Review

In My Brother's Image: Twin Brothers Separated by Faith After the Holocaust

by Eugene L. Pogany

Wasn't it Truman
Capote who invented the term "nonfiction novel" to describe writing
that deals with real events and people in fictional terms? That is
exactly what Eugene L. Pogany has done with his own family's
tangled history in this moving and absorbing memoir.

Pogany's father and uncle were Jewish, twin brothers born in
Budapest but baptized as Catholics when very young, after their own
parents had become Christians. Both men experienced World War II,
but in vastly different ways. Miklos Pogany, the author's father,
suffered grievously under both Nazi persecution and Christian
indifference in Hungary, ultimately being sent to the infamous
concentration camp at Bergen-Belsen, where the horrors he lived
through caused him to lose his faith entirely. After the war he
returned to Judaism, but more as an act of protest against the
tacit acquiescence of Hungarian Christians in the Nazi campaign
against the Jews than out of any strong religious feeling.

The author's uncle, Gyuri (George) Pogany, became a devout Catholic
priest. A health problem led him to visit Italy just as the German
grip on Hungary was becoming unbreakable. He rode out the war as
secretary and confessor to the saintly Padre Pio in the south of
Italy. Ultimately, both brothers ended up living in northern New
Jersey, striving to maintain a civil relationship but always deeply
troubled by their divergent personal paths and the startlingly
different ways religious concerns had shaped their lives.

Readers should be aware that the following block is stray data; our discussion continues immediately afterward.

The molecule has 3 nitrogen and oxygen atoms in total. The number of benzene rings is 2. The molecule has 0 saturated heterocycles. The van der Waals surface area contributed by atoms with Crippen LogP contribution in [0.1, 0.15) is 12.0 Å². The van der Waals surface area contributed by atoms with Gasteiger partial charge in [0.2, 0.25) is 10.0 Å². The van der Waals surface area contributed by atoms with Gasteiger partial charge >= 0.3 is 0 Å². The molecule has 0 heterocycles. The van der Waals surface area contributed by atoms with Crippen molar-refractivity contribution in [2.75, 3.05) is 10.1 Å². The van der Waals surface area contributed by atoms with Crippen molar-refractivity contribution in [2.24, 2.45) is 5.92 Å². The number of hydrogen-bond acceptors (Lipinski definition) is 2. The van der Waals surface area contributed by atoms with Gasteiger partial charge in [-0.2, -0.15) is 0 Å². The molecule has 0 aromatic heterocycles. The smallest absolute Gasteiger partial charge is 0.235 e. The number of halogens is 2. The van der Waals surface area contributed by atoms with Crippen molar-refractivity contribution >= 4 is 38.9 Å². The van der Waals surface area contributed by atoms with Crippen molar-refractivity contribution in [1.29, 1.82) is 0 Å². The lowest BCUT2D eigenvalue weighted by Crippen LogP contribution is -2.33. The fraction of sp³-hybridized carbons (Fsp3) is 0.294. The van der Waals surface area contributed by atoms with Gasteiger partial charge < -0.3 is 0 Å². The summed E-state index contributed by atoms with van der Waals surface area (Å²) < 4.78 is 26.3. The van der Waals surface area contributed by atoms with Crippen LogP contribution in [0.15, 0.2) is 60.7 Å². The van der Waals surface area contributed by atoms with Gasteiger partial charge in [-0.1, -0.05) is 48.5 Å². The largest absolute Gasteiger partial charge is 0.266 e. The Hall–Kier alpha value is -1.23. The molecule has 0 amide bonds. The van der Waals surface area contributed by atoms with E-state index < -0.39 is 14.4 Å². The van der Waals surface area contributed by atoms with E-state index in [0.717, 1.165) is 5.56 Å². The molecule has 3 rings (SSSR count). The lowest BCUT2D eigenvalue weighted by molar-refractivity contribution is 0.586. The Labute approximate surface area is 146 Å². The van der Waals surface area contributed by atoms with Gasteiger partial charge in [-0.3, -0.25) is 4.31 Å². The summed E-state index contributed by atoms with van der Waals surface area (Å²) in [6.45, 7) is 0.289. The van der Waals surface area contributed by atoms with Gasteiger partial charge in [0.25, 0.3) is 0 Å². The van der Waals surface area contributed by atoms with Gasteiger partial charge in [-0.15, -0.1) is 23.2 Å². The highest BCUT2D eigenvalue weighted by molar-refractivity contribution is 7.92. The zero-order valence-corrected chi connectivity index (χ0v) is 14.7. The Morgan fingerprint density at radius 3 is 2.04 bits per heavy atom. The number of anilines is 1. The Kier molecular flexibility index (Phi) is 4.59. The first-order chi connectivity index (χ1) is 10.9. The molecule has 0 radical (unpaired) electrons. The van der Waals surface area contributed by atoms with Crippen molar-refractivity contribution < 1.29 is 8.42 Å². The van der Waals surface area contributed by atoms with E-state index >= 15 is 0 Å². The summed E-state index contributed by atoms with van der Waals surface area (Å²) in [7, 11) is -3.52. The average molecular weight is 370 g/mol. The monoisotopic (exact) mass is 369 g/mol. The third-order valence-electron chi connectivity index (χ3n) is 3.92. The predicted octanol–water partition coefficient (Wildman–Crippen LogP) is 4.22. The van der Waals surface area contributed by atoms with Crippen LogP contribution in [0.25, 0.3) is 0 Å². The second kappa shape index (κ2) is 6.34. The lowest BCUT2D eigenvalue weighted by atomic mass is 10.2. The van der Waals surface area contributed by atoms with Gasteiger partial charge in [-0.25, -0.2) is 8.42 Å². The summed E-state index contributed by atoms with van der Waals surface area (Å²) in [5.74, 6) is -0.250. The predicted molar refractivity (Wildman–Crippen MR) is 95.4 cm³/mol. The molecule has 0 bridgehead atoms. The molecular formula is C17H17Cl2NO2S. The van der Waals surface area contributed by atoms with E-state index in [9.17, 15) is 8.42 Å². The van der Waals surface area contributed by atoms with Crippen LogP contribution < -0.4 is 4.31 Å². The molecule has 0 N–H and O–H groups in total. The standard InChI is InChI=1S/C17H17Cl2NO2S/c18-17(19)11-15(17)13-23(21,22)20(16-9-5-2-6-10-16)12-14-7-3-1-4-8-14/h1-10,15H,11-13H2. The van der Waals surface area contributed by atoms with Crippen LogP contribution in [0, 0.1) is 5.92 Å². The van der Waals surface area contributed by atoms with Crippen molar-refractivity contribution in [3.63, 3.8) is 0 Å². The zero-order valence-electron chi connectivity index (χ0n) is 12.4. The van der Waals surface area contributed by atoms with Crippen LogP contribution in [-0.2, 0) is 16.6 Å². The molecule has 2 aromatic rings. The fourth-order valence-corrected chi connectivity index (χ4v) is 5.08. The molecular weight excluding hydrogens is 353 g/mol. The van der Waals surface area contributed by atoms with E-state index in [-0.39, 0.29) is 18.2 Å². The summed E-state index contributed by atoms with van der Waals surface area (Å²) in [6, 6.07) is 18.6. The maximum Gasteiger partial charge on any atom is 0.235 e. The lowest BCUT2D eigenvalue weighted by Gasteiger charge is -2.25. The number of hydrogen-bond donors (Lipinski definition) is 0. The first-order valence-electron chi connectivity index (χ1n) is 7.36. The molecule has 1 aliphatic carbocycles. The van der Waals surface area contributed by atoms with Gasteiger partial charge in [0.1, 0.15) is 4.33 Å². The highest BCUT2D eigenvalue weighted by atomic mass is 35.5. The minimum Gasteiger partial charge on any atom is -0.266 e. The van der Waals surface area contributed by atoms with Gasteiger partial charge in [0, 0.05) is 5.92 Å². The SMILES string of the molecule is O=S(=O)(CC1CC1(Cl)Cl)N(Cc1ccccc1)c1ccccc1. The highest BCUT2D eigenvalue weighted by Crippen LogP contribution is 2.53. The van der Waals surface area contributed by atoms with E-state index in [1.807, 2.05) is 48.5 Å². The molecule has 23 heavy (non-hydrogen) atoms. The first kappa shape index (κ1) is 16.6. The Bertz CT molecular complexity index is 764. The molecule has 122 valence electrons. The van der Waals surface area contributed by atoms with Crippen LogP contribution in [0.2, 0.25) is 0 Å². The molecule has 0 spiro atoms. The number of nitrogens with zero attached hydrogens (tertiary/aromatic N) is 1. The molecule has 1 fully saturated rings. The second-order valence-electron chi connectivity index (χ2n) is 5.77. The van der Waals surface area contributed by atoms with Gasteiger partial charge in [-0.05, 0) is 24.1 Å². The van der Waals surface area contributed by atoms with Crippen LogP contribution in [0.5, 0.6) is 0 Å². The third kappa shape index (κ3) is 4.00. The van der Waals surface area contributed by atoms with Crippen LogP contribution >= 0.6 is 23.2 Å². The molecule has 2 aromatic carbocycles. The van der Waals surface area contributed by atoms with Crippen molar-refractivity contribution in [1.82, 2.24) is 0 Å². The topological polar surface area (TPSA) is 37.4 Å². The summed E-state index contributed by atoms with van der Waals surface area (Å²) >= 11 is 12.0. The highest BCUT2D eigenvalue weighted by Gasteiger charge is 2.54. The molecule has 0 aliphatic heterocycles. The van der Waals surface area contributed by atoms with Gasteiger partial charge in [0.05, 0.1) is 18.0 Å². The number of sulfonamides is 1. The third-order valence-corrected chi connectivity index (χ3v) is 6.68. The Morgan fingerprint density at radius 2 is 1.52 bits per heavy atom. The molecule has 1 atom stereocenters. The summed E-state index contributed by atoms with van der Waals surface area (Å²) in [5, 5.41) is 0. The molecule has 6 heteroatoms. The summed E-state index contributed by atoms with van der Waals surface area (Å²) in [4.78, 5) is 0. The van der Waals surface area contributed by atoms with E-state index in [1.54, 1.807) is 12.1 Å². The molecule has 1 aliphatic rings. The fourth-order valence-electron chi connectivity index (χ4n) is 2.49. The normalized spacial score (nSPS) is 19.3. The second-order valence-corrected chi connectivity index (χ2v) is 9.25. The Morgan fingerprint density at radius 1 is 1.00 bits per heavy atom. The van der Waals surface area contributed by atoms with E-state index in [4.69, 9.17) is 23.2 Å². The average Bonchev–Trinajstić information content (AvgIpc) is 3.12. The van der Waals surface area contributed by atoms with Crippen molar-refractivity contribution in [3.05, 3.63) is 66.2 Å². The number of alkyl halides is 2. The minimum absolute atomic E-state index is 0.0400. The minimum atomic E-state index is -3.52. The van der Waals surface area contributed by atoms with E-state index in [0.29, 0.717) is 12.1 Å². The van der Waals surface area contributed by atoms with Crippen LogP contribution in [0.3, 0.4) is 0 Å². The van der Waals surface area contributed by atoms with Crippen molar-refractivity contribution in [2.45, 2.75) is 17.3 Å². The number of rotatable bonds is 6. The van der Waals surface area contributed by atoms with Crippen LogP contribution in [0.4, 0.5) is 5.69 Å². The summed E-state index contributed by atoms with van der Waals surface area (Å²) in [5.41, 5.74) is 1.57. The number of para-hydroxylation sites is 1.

Eugene Pogany, Miklos's son, a psychologist and psychotherapist,
seeks in this searching memoir to come to terms with his family
history. He is candid about his working methods, admitting that
conversations and even characters have been reconstructed by
fictional means, but insisting that these fictional techniques are
merely a method of capturing profound truths that might otherwise
go unrecorded.  

The major themes of the book are closely interwoven in Pogany's
narrative: The inner conflicts that beset Jews who embrace
Christianity (they were called "Baptized Jews" in those days, and
of course their conversion meant little or nothing to their Nazi
persecutors); the failure of Hungary's Christian (specifically
Catholic) community to do anything much to stop the Hungarian
Holocaust; the latent anti-Semitism that surfaced in Hungary and
elsewhere as Jews were rounded up and deported to the death camps;
the religious and political tensions that threatened to rupture
family unity even decades after the war was over. It is a poignant
and moving story, elegantly told by a caring and talented
writer.

The book's flaws are minor. Pogany's literary technique is a series
of discrete snapshots over time, a tactic that leaves gaps that
give the story a rather jumpy sense of interrupted continuity. Some
of the reconstructed dialogue seems stiff and unnatural, and the
story's smooth flow is diluted a bit when the author himself takes
over as narrator late in the book, replacing the impersonal
third-person narrative that had been so effective up to that point.
Pogany is a graceful writer except when he allows himself to drift
off into bits of superfluous psychological speculation.

There is no mistaking the deep personal feeling that animates this
book, however. Pogany writes as a Jew but he shows extraordinary
respect for the convictions of those in his family who embraced
Christianity, starting with his priest-uncle and his grandparents,
all of whom bulk large in his narrative. It is clear that he shares
his father's contempt for the complicity of Christians in the Nazi
horror, but his book is no diatribe. It is a thoughtful and deeply
moving story of a family that passed through Hell and cannot forget
what it saw.

Reviewed by Robert Finn (Robertfinn@aol.com) on January 22, 2011

In My Brother's Image: Twin Brothers Separated by Faith After the Holocaust
by Eugene L. Pogany

  • Publication Date: October 2, 2000
  • Genres: Autobiography, Memoir, Nonfiction
  • Hardcover: 304 pages
  • Publisher: Viking Adult
  • ISBN-10: 067088538X
  • ISBN-13: 9780670885381